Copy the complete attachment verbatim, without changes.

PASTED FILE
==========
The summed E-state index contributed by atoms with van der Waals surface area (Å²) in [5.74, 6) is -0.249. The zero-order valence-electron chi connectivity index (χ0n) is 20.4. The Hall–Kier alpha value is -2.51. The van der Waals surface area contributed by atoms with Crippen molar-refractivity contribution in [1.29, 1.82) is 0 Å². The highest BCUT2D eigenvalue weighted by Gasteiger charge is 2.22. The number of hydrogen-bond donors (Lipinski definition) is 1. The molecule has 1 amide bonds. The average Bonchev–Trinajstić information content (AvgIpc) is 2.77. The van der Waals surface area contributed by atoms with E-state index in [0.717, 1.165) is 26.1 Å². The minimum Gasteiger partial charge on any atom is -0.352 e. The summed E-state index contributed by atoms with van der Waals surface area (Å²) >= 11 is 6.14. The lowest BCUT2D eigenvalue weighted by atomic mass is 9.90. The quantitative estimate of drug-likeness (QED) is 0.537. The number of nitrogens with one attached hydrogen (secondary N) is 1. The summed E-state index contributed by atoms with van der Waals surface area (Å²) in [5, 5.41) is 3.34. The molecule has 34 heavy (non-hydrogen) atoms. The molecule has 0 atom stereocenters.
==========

The summed E-state index contributed by atoms with van der Waals surface area (Å²) in [5.74, 6) is -0.249. The zero-order valence-electron chi connectivity index (χ0n) is 20.4. The Hall–Kier alpha value is -2.51. The van der Waals surface area contributed by atoms with Crippen molar-refractivity contribution in [1.29, 1.82) is 0 Å². The highest BCUT2D eigenvalue weighted by Gasteiger charge is 2.22. The number of hydrogen-bond donors (Lipinski definition) is 1. The molecule has 1 amide bonds. The average Bonchev–Trinajstić information content (AvgIpc) is 2.77. The van der Waals surface area contributed by atoms with E-state index in [0.717, 1.165) is 26.1 Å². The minimum Gasteiger partial charge on any atom is -0.352 e. The summed E-state index contributed by atoms with van der Waals surface area (Å²) >= 11 is 6.14. The lowest BCUT2D eigenvalue weighted by atomic mass is 9.90. The quantitative estimate of drug-likeness (QED) is 0.537. The number of nitrogens with one attached hydrogen (secondary N) is 1. The summed E-state index contributed by atoms with van der Waals surface area (Å²) in [5, 5.41) is 3.34. The molecule has 34 heavy (non-hydrogen) atoms. The molecule has 0 atom stereocenters.